That is to say its function is to carry away extraneous matter and excess saliva to facilitate the desired complete operation.

In operation it is understood that the motor operates the flexible shaft 18 and this, in turn, rotates the complemental gears 44 and 45 as seen in Figure 3. This action turns the brush shafts 48 and, in turn, drives the brushes 49 and 50 in opposite directions. At the same time the motor actuates the piston head 25 to supply antiseptic solution from the jar 14 to the brushes by way of the piston and cylinder arrangement, plus the delivery pipes 55 and passages 52 and ports 54 as disclosed in Figure 3. While this is being accomplished the cylinder 28 and piston 26 come into play in producing suction through the line 34. This draws in waste matter through the nozzle 57 and carries it into the cylinder 28 where it is discharged by way of the check valve 30 on the proper stroke, and is forced out through the discharge pipe 35. As before indicated this pipe 35 is connected with a suitable source of deposit such as the house sewage system. It follows that the provision of the duplex motor driven brushes, properly guarded, and the antiseptic supply, and disposal means for waste material, provides an ideal tooth brush construction for individual home and other uses. It is understood that it is not so much the place in which the structure is used as it is the construction of the apparatus itself, which forms the novelty upon which newness is predicated.

Possessed of features of refinement and Improvement, and characterized by a consolidated arrangement reflecting compactness and convenience, it is believed that I have evolved and produced a structure which may be unqualifiedly endorsed by the trade as performing the desired result in an effective and reliable manner.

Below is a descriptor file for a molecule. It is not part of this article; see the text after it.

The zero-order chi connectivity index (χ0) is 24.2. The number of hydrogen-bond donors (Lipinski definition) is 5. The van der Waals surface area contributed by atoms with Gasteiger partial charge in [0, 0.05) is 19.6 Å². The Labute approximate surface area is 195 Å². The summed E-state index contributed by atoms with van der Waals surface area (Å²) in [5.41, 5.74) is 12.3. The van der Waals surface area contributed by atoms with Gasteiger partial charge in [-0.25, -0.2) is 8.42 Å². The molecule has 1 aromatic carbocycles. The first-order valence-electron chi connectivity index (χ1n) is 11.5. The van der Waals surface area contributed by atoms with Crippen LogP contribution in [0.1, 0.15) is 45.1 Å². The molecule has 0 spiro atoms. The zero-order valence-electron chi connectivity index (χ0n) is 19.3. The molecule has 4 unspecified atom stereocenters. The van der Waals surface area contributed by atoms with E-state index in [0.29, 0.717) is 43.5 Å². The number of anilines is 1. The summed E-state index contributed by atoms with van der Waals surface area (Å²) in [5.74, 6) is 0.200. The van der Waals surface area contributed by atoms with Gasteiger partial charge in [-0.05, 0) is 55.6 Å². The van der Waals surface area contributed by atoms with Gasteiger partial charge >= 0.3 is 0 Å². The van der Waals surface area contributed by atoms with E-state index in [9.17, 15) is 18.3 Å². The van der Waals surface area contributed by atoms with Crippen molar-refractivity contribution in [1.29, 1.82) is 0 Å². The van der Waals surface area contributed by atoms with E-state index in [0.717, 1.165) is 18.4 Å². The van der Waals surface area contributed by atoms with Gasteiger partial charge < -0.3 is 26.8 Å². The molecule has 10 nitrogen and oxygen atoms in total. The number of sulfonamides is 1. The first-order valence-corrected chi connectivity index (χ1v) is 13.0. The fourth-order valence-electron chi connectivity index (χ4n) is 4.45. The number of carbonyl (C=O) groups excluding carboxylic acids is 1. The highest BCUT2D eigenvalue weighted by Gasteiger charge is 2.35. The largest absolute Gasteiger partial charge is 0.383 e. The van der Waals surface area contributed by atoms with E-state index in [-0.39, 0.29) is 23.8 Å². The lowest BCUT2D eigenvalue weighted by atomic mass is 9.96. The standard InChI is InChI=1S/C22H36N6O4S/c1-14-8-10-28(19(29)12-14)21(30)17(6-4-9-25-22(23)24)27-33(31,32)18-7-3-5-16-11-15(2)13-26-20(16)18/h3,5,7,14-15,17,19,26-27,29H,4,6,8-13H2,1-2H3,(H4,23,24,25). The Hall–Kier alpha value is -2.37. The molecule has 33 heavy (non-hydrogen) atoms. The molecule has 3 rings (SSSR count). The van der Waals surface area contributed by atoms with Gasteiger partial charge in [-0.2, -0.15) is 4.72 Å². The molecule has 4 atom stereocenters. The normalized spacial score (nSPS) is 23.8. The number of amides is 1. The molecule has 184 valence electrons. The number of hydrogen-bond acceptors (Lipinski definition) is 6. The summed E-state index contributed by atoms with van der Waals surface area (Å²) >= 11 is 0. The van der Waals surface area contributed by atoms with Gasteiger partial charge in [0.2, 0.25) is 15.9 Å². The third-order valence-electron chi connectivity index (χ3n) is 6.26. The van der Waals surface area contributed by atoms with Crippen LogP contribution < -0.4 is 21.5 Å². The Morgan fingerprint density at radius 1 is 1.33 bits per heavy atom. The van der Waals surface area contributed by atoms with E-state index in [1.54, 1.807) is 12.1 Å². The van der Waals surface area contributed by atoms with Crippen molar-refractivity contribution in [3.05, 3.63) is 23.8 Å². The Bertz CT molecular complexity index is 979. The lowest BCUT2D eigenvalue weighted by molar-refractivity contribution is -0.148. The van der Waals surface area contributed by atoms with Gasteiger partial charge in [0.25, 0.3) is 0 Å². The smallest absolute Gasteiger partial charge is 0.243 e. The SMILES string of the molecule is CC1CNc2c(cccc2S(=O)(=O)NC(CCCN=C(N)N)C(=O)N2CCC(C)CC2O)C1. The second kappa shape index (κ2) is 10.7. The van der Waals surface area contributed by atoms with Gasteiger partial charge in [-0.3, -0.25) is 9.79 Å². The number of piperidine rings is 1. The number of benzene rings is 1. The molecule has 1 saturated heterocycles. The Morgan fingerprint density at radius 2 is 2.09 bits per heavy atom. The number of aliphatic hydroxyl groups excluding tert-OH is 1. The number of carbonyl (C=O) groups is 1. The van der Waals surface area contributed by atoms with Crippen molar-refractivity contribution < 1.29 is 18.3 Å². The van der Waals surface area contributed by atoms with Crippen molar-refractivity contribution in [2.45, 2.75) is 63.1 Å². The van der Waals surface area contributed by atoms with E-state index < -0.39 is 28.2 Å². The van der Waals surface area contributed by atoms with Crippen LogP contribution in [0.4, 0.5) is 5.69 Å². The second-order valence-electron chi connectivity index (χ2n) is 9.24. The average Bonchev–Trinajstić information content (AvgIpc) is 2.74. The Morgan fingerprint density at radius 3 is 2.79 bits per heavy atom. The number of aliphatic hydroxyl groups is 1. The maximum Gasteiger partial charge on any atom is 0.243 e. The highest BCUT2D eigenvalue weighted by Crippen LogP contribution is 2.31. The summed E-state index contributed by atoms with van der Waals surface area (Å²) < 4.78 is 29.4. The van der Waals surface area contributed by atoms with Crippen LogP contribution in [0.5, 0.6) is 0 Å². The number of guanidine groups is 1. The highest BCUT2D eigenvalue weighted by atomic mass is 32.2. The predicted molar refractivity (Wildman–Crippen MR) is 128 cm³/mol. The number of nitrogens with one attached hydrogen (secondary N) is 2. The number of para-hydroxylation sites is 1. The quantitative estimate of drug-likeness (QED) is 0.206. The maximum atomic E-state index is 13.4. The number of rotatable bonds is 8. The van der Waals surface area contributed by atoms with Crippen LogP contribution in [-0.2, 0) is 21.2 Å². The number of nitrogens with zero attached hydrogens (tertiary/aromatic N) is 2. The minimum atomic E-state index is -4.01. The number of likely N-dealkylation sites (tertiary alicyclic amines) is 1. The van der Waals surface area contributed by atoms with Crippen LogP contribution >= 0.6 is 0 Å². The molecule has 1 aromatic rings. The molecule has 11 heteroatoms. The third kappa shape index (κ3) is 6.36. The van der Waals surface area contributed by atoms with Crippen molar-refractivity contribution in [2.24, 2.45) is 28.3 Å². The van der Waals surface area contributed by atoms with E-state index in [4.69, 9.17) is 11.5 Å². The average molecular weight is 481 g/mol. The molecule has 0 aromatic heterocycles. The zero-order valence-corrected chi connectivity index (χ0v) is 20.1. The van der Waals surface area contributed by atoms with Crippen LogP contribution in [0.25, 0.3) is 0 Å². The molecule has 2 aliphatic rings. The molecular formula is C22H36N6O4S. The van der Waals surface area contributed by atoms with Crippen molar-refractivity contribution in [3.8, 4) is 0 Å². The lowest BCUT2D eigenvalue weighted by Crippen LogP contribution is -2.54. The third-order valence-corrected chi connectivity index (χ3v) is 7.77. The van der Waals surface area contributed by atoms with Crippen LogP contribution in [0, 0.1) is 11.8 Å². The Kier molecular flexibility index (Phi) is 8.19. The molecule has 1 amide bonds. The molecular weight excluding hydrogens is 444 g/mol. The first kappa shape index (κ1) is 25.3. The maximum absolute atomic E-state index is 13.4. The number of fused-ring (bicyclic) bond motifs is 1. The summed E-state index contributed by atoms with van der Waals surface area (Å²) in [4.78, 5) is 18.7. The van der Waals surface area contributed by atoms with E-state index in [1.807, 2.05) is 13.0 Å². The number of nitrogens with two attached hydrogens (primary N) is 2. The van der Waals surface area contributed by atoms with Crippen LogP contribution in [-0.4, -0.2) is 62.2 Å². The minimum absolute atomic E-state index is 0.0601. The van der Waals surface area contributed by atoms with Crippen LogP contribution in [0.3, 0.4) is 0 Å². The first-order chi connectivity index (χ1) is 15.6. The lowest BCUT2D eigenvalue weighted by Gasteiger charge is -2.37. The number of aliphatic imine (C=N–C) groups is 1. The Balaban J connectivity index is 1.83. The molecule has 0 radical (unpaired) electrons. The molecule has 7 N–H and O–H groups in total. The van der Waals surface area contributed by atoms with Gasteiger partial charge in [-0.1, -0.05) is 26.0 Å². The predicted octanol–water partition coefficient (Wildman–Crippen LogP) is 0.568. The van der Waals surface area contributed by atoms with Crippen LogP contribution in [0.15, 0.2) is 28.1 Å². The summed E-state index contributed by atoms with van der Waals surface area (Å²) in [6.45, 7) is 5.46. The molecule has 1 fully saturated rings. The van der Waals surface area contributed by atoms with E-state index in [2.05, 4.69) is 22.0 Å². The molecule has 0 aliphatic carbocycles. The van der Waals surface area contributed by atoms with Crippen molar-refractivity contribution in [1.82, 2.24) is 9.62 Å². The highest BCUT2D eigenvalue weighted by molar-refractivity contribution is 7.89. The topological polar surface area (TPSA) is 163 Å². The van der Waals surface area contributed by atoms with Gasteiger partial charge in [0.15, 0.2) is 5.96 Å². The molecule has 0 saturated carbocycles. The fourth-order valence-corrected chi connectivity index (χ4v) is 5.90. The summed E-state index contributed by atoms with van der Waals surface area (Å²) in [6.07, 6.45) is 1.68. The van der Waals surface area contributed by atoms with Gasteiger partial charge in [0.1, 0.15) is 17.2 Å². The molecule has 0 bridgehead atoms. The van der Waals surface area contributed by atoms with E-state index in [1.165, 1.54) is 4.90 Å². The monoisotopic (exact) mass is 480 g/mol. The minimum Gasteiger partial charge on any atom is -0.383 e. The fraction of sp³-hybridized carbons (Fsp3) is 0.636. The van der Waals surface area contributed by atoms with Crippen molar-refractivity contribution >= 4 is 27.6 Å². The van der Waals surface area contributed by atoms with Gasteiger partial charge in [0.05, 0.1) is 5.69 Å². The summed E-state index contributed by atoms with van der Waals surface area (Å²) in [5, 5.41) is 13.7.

It is thought that the description taken in connection with the drawings will enable a clear understanding of the invention to be had.

Therefore, a more lengthy description is thought unnecessary.

While the preferred embodiment of the invention has been shown and described, it is to be understood that minor changes coming within the field of invention claimed may be resorted to if desired.

What is claimed is: As a component part of a structural assemblage of the class described, a tooth brush unit including a handle terminating at one end in a shieldshaped guard and fountain forming head, said head being provided with apertured fluid delivery passages, the handle having passages cooperating therewith, an additional passage in said handle to carry off waste material, an apertured nozzle connected with said additional passage and underlying said head, a pair of shafts mounted for rotation in the handle and having end portions projecting beneath the head on opposite sides of said nozzle, and brush bristles carried by said projecting shaft-ends in the manner and for the purposes described. THURMAN B. OLIVER.